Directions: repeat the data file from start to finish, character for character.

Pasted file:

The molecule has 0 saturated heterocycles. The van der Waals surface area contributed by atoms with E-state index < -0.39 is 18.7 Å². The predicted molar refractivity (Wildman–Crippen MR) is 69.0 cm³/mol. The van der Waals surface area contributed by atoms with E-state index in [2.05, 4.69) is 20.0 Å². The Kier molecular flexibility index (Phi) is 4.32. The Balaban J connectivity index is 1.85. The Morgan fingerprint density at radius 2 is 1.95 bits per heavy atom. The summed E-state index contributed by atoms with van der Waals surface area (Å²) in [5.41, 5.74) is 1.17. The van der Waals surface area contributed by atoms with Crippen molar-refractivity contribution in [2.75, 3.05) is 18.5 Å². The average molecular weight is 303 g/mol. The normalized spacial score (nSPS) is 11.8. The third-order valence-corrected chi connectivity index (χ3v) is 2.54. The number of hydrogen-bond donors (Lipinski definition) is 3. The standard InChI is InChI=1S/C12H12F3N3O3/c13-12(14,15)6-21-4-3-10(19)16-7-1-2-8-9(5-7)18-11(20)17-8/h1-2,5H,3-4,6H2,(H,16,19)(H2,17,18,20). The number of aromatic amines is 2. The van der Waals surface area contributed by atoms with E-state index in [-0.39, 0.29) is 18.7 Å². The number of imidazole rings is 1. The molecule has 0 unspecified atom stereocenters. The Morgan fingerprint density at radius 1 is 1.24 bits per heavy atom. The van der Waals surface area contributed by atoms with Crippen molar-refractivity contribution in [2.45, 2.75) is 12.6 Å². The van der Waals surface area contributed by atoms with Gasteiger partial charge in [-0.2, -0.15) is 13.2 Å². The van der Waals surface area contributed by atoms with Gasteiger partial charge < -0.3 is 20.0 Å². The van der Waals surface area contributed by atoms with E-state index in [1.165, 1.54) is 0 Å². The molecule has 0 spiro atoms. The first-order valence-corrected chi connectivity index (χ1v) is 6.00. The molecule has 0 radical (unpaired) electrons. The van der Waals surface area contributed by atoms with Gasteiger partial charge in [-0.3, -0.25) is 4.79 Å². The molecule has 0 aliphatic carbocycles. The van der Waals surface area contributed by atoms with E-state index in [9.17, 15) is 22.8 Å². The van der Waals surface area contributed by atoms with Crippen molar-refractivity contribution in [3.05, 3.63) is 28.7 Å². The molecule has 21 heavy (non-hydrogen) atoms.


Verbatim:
The molecule has 0 saturated heterocycles. The van der Waals surface area contributed by atoms with E-state index < -0.39 is 18.7 Å². The predicted molar refractivity (Wildman–Crippen MR) is 69.0 cm³/mol. The van der Waals surface area contributed by atoms with E-state index in [2.05, 4.69) is 20.0 Å². The Kier molecular flexibility index (Phi) is 4.32. The Balaban J connectivity index is 1.85. The Morgan fingerprint density at radius 2 is 1.95 bits per heavy atom. The summed E-state index contributed by atoms with van der Waals surface area (Å²) in [5.41, 5.74) is 1.17. The van der Waals surface area contributed by atoms with Crippen molar-refractivity contribution in [2.75, 3.05) is 18.5 Å². The average molecular weight is 303 g/mol. The normalized spacial score (nSPS) is 11.8. The third-order valence-corrected chi connectivity index (χ3v) is 2.54. The number of hydrogen-bond donors (Lipinski definition) is 3. The standard InChI is InChI=1S/C12H12F3N3O3/c13-12(14,15)6-21-4-3-10(19)16-7-1-2-8-9(5-7)18-11(20)17-8/h1-2,5H,3-4,6H2,(H,16,19)(H2,17,18,20). The number of aromatic amines is 2. The van der Waals surface area contributed by atoms with E-state index in [-0.39, 0.29) is 18.7 Å². The number of imidazole rings is 1. The molecule has 0 unspecified atom stereocenters. The Morgan fingerprint density at radius 1 is 1.24 bits per heavy atom. The van der Waals surface area contributed by atoms with Crippen molar-refractivity contribution in [2.45, 2.75) is 12.6 Å². The van der Waals surface area contributed by atoms with Gasteiger partial charge in [-0.2, -0.15) is 13.2 Å². The van der Waals surface area contributed by atoms with Gasteiger partial charge < -0.3 is 20.0 Å². The van der Waals surface area contributed by atoms with E-state index in [1.165, 1.54) is 0 Å². The molecule has 0 spiro atoms. The first-order valence-corrected chi connectivity index (χ1v) is 6.00. The molecule has 0 radical (unpaired) electrons. The van der Waals surface area contributed by atoms with Gasteiger partial charge in [-0.3, -0.25) is 4.79 Å². The molecule has 0 aliphatic carbocycles. The van der Waals surface area contributed by atoms with E-state index in [9.17, 15) is 22.8 Å². The van der Waals surface area contributed by atoms with Crippen molar-refractivity contribution in [3.05, 3.63) is 28.7 Å². The molecule has 21 heavy (non-hydrogen) atoms.